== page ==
As a health psychologist in training, Erica Jarrett, PhD, never saw herself working for the military. A hospital, clinic or health center, sure. Or better yet, the federal government. But now, nine years postdoctorate, here she is treating military families in the General Internal Medicine outpatient clinic at Walter Reed Army Medical Center, and she's been doing it for seven years.
She had no idea how much she'd like the work.
"It's extremely rewarding," Jarrett says of her job as chief of Walter Reed's Health Psychology Service. "I have lots of latitude integrating health psychology services throughout several medical specialty clinics. It's interesting work and I get to see people developing resilience — finding their way back to their former emotional and physical selves."
Jarrett is among the 7 percent of APA members who work with or for the U.S. Department of Defense. But it might come as a surprise that she isn't a uniformed officer; she's one of many who serve as civilians. A case in point is the U.S. Army. Of the 600 clinical psychologists it employs, three quarters are civilians, according to the Army surgeon general's office. Another surprise: Preparing for, and securing, these civilian slots is not as difficult as you might think. As with most jobs, landing one takes a basic understanding of what's available and some strategic smarts that they don't put in your grad school handbook.
The civilian option
Why choose to serve as a civilian? The ability to remain a private citizen is often a big driver, says Will Wilson, PhD, past president of APA's Div. 19 (Society for Military Psychology). Some — like Jarrett — would rather avoid the uncertainty of being deployed anywhere, any time, possibly into war zones.
And while being sent around the world might appeal to those seeking adventure, the constant uprooting can be tough if you have children and an employed spouse, says Wilson.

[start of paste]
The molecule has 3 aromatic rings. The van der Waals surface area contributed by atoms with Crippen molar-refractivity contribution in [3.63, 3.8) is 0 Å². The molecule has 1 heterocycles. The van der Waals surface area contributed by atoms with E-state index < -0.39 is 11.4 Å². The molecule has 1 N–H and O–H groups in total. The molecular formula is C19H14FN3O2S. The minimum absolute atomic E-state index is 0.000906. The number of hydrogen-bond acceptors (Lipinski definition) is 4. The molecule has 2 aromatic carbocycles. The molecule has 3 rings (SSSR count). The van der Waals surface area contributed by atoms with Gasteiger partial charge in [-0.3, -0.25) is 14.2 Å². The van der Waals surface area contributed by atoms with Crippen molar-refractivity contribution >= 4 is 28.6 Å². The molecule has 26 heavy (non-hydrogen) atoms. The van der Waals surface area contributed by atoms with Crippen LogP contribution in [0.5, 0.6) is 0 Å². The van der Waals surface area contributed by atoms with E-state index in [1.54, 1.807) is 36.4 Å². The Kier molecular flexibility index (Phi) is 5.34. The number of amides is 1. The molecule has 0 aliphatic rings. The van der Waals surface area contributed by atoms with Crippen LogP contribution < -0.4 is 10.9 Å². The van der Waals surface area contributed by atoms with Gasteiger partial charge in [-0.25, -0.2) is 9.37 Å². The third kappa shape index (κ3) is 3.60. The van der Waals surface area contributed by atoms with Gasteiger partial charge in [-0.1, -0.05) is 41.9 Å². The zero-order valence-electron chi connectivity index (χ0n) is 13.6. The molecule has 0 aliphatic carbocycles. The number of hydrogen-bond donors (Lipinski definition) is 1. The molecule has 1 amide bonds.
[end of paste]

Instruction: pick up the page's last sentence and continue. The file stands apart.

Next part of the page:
If you're interested in the more stationary civilian route, you have options:
Direct employment by DoD. The military employs psychologists from many specialties, including child psychology neuropsychology and psycho-oncology. It also hires psychologists to conduct industrial/organizational and human factors research and consulting. Soldier-recruitment studies are typical, as are analyses of how soldiers will operate new military equipment, says Bill Strickland, PhD, a Div. 19 officer who served in the Air Force and is president of the Human Resources Research Organization, based in Alexandria, Va.
"Do you really need a uniformed person to do lab research?" asks Strickland. "No. You need people who will be there 10 or 15 years and understand the whole research and grants system."
Incentives: Civilians get promoted more often, says Strickland. They generally cruise through the military grades — or salary tiers — faster than officers do, he says. Another bonus: Researchers working in DoD labs typically don't need to run after external grants or worry about staffing and operating costs, says Mike Matthews, PhD, a Div. 19 past president. For instance, when Matthews worked for the Army Research Institute for Behavioral and Social Sciences, the institute had a budget of around $23 million a year of research funding. With such resources, the 75 civilian psychologists employed there rarely had to seek external funding.